Poster presentation 12th International Mammalogical Congress

The present status of two endangered insular populations of the leopard cat Prionailurus bengalensis: Implications for their conservation (#779)

Masako Izawa 1 , Nozomi Nakanishi 1
  1. University of the Ryukyus, Nishihara, Okinawa, Japan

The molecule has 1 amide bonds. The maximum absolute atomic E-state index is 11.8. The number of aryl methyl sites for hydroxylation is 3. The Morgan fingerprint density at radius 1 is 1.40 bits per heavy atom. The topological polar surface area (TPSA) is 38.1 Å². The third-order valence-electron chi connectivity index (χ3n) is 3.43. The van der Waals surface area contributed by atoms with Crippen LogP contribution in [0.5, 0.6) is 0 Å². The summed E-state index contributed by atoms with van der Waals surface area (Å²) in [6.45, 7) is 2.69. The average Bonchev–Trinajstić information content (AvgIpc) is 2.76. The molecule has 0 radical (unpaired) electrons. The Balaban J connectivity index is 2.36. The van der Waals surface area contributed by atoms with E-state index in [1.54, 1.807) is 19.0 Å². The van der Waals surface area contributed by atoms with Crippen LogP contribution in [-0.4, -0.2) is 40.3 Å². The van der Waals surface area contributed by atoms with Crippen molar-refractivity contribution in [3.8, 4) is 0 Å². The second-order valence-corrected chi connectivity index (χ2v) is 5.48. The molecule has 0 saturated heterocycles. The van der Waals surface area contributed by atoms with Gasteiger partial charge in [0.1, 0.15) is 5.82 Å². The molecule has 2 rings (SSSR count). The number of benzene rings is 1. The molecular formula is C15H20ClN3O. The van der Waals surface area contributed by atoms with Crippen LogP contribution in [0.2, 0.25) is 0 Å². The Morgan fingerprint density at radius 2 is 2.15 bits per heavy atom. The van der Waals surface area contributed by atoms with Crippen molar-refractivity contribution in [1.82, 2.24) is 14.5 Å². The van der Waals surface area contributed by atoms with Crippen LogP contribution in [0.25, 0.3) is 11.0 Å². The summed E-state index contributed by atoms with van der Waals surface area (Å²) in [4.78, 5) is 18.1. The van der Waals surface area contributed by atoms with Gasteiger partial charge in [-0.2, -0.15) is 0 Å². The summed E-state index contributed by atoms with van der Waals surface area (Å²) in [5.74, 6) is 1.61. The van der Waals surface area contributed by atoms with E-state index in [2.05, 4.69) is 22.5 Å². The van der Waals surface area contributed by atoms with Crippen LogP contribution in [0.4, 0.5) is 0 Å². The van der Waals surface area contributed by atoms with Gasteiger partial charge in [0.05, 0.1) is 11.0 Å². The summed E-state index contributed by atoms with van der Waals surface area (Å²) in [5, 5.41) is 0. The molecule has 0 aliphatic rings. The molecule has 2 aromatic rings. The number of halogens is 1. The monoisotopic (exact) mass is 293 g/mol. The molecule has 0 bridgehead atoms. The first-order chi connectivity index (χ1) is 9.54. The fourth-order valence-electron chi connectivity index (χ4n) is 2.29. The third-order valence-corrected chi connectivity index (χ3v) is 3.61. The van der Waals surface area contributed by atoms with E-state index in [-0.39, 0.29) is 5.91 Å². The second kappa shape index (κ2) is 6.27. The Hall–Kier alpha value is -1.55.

Two native wild felids are distributed in Japan, Prionailurus bengalensis iriomotensis, endemic to Iriomote-jima Island, and P. b. euptilura, commonly found on the Korean Peninsula. Although both are similar-sized small felids inhabiting small islands, their ecological characteristics such as feeding habits and habitat selection differ, which can be attributed to the climate and the biotic environmental factors (species composition of fauna on each island and presence of competitors). The population size of both the felids is estimated to be approximately 100–150 individuals; however, their population trends and distribution patterns differ. They are both listed as endangered species/subspecies in the Red List in Japan, and the Iriomote cat is listed as an endangered subspecies in the IUCN Red List, because of their small population sizes and restricted habitats. The two felids face some common threats, which include habitat destruction, road accidents, and negative effects of introduced species; these issues therefore need to be addressed for the conservation of these felids. However, the degree of the effect of each threat differs between the two felids, and each felid also has some unique problems partly because of differing ecological features and partly because of the diverse social background of each island, such as human population, industries, and the history of relationship between humans and wildlife. Here, we compare the status of the two wild felids and discuss various conservation strategies.